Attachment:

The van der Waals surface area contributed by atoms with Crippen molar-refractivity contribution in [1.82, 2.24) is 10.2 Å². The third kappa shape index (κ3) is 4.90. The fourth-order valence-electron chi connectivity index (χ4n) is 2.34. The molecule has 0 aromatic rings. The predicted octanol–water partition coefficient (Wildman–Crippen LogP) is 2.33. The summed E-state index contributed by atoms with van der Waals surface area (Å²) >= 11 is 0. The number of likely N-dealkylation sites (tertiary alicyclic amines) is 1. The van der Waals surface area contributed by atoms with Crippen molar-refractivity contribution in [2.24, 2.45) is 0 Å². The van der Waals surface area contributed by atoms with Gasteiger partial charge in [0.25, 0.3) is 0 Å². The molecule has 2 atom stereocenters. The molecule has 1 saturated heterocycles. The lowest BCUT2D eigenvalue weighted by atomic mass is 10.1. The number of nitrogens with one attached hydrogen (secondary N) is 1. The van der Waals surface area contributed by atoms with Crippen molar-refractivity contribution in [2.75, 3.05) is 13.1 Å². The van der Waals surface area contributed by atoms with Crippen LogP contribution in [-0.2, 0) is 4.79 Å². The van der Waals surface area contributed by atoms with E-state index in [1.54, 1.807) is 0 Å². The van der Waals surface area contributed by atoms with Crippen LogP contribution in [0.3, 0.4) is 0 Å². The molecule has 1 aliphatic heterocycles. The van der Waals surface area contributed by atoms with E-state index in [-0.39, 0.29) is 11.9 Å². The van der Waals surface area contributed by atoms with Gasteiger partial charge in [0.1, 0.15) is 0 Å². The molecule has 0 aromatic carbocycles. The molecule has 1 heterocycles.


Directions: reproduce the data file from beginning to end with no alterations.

The van der Waals surface area contributed by atoms with Crippen molar-refractivity contribution in [1.82, 2.24) is 10.2 Å². The third kappa shape index (κ3) is 4.90. The fourth-order valence-electron chi connectivity index (χ4n) is 2.34. The molecule has 0 aromatic rings. The predicted octanol–water partition coefficient (Wildman–Crippen LogP) is 2.33. The summed E-state index contributed by atoms with van der Waals surface area (Å²) >= 11 is 0. The number of likely N-dealkylation sites (tertiary alicyclic amines) is 1. The van der Waals surface area contributed by atoms with Crippen molar-refractivity contribution in [2.24, 2.45) is 0 Å². The van der Waals surface area contributed by atoms with Gasteiger partial charge in [0.25, 0.3) is 0 Å². The molecule has 2 atom stereocenters. The molecule has 1 saturated heterocycles. The lowest BCUT2D eigenvalue weighted by atomic mass is 10.1. The number of nitrogens with one attached hydrogen (secondary N) is 1. The van der Waals surface area contributed by atoms with Crippen molar-refractivity contribution in [2.75, 3.05) is 13.1 Å². The van der Waals surface area contributed by atoms with Crippen LogP contribution in [-0.2, 0) is 4.79 Å². The van der Waals surface area contributed by atoms with E-state index in [1.54, 1.807) is 0 Å². The van der Waals surface area contributed by atoms with Crippen LogP contribution in [0.3, 0.4) is 0 Å². The molecule has 1 aliphatic heterocycles. The van der Waals surface area contributed by atoms with E-state index in [-0.39, 0.29) is 11.9 Å². The van der Waals surface area contributed by atoms with Gasteiger partial charge in [0.1, 0.15) is 0 Å². The molecule has 0 aromatic carbocycles. The molecule has 1 heterocycles.